I was born in Petchburi. My parents were both civil servants—my dad is at the Department of Lands, and my mom is a teacher. I was the kind of kid teachers would forget, because I never did anything outstanding or caused any trouble.
I used to feel being a rural student was being second-class. I wanted to be a Bangkok kid. They seemed so cool. But I grew up and had opportunities to go abroad. I feel so grateful and proud about my hometown now.
I never had my own idea about my life. I always followed my friends and back then, I was studying engineering.
I later went to get my MA in England because, again, I followed my friends who also went there. I think 70% of Thai kids are like this, following their friends in everything.
Living in the UK made me see things more clearly. Farangs aren’t better than us. No matter how hard we try to run away or change our roots, in the end, things will get harder. You’ll realize that you just want to eat nam prik.
Life is like a circle. A dream will make you start at one point and you will try to get as high and as far as you can. But once you reach the top of the arc, you want to go back. Many of the people I know all want to go home.
The turning point was when Suppachai Srivichit, a.k.a. P’A [manager of Aum-Patcharapa and Mario Maurer], who was my senior at university, persuaded me to be an actor. I said no at first but later gave in because I couldn’t find a job.
I worked with the fear that I wouldn’t be able to do it for the first five years. I just liked it because it brought me a good income.
I am a businessman of life and this job brought me good money. So I gave it my best, and gradually began to love it more and more. Now I can say that it’s my career. I love it and I am going to do it until I die.
When I decided to move from Channel 7 to Channel 3, I was pretty scared. But I was at the point where I had to make a change and move forward. My contract had ended, and I had fallen in love with my career, so I needed to find new challenges. I’m really thankful to Channel 7, and we created a lot of successful projects together, but I had to chase my dream.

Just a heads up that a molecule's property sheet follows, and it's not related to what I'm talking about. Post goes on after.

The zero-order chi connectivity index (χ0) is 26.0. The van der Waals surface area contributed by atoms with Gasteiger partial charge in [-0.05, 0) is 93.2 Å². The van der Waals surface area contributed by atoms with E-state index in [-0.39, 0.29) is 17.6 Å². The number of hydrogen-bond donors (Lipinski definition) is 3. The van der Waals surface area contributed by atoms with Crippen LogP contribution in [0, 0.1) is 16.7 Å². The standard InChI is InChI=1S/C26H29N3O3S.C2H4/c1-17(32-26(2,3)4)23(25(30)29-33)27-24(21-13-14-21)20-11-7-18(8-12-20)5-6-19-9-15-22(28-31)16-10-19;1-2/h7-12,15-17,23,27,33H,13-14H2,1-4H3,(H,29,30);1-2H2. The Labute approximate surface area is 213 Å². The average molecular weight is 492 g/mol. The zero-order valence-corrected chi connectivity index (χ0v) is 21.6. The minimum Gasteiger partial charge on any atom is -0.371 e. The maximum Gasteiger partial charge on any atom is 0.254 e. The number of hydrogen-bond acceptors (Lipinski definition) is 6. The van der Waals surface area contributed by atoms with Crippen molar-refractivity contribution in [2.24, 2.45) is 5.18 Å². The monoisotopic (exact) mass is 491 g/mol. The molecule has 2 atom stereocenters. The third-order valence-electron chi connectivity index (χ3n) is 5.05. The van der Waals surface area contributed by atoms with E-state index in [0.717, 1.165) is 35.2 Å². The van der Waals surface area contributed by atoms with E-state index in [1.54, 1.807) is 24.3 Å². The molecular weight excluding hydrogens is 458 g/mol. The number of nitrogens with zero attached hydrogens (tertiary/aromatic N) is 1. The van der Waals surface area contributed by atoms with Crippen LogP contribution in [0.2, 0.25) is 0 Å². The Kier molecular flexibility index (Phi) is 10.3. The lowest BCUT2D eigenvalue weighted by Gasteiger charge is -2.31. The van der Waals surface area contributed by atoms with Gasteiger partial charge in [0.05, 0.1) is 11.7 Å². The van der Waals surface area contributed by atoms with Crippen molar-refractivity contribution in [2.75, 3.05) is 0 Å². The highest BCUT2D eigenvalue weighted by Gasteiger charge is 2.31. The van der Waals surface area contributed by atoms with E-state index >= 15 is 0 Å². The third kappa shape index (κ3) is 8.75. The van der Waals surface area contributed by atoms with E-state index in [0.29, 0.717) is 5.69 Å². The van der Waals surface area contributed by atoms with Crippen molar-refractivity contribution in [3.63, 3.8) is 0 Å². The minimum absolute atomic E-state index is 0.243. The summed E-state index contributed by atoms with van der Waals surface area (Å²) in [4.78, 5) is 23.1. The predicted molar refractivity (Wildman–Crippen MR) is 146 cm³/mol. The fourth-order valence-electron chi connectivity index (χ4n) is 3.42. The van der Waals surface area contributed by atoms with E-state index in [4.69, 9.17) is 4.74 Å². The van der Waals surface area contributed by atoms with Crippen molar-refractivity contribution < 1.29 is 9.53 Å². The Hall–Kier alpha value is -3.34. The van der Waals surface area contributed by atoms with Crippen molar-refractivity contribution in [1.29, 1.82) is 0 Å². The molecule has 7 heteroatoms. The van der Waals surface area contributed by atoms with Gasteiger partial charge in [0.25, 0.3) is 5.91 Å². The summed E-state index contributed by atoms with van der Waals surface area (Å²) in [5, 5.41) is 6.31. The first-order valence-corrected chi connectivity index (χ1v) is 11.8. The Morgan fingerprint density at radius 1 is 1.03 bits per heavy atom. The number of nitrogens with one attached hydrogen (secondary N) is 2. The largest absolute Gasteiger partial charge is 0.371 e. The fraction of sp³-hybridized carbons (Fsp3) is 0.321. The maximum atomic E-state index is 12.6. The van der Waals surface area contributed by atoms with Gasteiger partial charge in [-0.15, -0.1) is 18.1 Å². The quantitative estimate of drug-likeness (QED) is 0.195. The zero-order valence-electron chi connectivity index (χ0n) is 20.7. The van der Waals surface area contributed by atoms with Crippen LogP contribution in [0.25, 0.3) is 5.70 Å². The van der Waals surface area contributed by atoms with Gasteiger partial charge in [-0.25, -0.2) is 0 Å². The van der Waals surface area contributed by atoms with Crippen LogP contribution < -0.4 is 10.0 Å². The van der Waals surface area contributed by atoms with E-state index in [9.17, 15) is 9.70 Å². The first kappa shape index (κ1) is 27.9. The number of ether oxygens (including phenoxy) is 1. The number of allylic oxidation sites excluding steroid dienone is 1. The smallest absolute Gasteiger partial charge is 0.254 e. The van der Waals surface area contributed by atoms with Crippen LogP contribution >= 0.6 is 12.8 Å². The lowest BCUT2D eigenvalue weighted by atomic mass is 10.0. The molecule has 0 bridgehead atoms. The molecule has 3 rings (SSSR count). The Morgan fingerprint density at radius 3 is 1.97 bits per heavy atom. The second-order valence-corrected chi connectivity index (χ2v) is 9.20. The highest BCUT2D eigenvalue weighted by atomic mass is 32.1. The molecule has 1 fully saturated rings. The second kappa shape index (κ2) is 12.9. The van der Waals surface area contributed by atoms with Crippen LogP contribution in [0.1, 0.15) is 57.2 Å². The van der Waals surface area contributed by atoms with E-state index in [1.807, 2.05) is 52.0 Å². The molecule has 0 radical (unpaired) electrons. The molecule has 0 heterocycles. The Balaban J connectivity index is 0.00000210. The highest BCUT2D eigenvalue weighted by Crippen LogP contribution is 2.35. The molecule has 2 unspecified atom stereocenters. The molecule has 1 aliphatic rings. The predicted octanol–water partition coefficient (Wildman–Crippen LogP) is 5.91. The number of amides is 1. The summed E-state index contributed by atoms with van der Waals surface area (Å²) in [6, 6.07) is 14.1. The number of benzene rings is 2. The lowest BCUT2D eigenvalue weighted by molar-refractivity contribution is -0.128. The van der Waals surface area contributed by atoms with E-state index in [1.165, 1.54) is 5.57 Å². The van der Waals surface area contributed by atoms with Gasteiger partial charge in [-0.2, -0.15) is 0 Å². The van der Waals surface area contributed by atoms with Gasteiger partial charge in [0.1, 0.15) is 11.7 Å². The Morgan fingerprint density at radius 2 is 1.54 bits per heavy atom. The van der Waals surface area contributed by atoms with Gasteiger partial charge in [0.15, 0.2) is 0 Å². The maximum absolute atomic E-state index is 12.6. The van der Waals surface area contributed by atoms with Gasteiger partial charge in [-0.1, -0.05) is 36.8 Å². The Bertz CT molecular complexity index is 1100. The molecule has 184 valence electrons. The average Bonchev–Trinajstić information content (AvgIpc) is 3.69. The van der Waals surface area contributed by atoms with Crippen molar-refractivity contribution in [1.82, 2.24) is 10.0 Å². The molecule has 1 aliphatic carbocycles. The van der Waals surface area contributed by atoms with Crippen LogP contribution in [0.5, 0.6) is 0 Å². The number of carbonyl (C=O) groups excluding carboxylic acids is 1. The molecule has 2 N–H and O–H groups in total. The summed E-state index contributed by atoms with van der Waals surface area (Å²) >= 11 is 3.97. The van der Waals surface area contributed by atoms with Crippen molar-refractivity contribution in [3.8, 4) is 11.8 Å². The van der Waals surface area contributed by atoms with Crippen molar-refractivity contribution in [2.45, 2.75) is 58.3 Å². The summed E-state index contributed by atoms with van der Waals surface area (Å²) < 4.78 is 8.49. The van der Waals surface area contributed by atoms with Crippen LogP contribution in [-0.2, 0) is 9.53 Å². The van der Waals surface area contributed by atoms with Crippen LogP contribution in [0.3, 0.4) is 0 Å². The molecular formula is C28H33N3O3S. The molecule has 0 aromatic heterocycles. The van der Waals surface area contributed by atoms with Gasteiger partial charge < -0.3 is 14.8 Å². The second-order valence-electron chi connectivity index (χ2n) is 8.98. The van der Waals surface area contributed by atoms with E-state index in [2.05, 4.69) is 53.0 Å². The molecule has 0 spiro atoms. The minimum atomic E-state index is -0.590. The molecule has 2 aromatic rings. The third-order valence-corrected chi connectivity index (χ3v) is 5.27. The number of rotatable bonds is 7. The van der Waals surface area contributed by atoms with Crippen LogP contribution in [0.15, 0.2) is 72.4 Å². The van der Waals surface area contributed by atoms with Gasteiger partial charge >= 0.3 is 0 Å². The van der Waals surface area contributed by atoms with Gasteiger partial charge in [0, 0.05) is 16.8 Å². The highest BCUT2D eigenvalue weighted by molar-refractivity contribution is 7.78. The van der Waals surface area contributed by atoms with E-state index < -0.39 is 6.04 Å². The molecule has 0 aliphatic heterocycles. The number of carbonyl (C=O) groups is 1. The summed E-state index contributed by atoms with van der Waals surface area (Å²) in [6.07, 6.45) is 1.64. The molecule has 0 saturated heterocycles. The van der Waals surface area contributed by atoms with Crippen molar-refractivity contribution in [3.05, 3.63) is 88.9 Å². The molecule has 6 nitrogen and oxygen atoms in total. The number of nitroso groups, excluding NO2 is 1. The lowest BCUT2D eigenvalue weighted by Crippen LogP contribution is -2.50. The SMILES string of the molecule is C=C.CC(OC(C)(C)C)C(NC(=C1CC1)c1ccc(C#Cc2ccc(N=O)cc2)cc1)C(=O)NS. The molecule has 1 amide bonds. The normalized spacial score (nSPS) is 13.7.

The general response to my move really destroyed my spirits. I used to get only good comments but now I got 50-50. I was really drawn into all the criticism on the internet. Luckily, my family and my girlfriend pulled me out of that hole.
When you’re happy, everything is good. But when you’re down in dumps, it’s easy to tell who is on your side and who isn’t.
You can’t expect love from others but you can expect love from the ones you love.
Criticism on the internet is too aggressive. There’s no sense of junior and senior. You spit out your words, and you don’t have to take responsibility for it. Live your life by love, not hate. Criticizing others doesn’t give you anything, just satisfaction.
People might think I am an action actor but the truth is I really hate fighting, speed and heights.
One reason I decided to leave Channel 7 was that I wanted to try something new. The role in The Moon as Poompuang’s first husband, Theerapong Sangsuk, is exactly that. Not many people know he even existed, so it was a challenge to try and convey his personality.
I think Thai stars are really exhausted by the system and unrealistic time management. If I had free time, I would go somewhere I don’t have to read entertainment news. Somewhere no one knows me. To recharge myself until I’m craving for work again.
I am my own inspiration. I love myself but not in a selfish way. I love enjoying my achievements, and prefer to celebrate them alone. I go into the bathroom every time I achieve something, and say to myself, “Yes! I am fucking awesome!”
I don’t think it’s true what people say about Thai society lacking heroes. Those people are watching too many movies.
You’re your own hero. If everyone just grounds themselves in reality and does their best, everything will be good. Remember that you can’t change the world.